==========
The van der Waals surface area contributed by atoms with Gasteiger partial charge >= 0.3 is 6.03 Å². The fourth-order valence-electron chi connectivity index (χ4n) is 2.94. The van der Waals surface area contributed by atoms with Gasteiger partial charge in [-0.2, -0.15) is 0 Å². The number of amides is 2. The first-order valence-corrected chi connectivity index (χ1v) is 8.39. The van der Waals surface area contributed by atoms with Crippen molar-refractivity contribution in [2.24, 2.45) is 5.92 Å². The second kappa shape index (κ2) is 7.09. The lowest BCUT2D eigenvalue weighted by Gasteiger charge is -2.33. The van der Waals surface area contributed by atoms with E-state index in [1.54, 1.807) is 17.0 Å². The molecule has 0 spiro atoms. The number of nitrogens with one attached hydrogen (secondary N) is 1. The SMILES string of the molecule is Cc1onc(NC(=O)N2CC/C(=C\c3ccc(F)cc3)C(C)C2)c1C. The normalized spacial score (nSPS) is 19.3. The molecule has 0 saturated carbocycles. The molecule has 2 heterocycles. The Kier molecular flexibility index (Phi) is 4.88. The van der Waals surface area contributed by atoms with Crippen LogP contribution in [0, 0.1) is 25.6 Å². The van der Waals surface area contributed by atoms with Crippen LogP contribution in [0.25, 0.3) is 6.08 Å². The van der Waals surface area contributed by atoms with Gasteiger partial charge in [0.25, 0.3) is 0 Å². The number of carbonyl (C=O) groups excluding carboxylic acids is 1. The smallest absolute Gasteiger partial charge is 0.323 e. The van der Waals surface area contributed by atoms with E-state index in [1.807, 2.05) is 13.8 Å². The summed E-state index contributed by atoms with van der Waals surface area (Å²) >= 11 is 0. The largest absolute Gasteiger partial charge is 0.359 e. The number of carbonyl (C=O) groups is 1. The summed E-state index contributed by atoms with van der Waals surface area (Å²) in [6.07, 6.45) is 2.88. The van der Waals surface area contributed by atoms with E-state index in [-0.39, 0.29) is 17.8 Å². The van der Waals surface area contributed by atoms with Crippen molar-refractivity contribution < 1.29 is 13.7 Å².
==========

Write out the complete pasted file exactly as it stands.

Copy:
The van der Waals surface area contributed by atoms with Gasteiger partial charge >= 0.3 is 6.03 Å². The fourth-order valence-electron chi connectivity index (χ4n) is 2.94. The van der Waals surface area contributed by atoms with Gasteiger partial charge in [-0.2, -0.15) is 0 Å². The number of amides is 2. The first-order valence-corrected chi connectivity index (χ1v) is 8.39. The van der Waals surface area contributed by atoms with Crippen molar-refractivity contribution in [2.24, 2.45) is 5.92 Å². The second kappa shape index (κ2) is 7.09. The lowest BCUT2D eigenvalue weighted by Gasteiger charge is -2.33. The van der Waals surface area contributed by atoms with E-state index in [1.54, 1.807) is 17.0 Å². The molecule has 0 spiro atoms. The number of nitrogens with one attached hydrogen (secondary N) is 1. The SMILES string of the molecule is Cc1onc(NC(=O)N2CC/C(=C\c3ccc(F)cc3)C(C)C2)c1C. The normalized spacial score (nSPS) is 19.3. The molecule has 0 saturated carbocycles. The molecule has 2 heterocycles. The Kier molecular flexibility index (Phi) is 4.88. The van der Waals surface area contributed by atoms with Crippen LogP contribution in [0, 0.1) is 25.6 Å². The van der Waals surface area contributed by atoms with Crippen LogP contribution in [0.25, 0.3) is 6.08 Å². The van der Waals surface area contributed by atoms with Gasteiger partial charge in [0.25, 0.3) is 0 Å². The number of carbonyl (C=O) groups excluding carboxylic acids is 1. The smallest absolute Gasteiger partial charge is 0.323 e. The van der Waals surface area contributed by atoms with E-state index in [1.807, 2.05) is 13.8 Å². The summed E-state index contributed by atoms with van der Waals surface area (Å²) >= 11 is 0. The largest absolute Gasteiger partial charge is 0.359 e. The number of carbonyl (C=O) groups is 1. The summed E-state index contributed by atoms with van der Waals surface area (Å²) in [6.07, 6.45) is 2.88. The van der Waals surface area contributed by atoms with E-state index in [-0.39, 0.29) is 17.8 Å². The van der Waals surface area contributed by atoms with Crippen molar-refractivity contribution < 1.29 is 13.7 Å².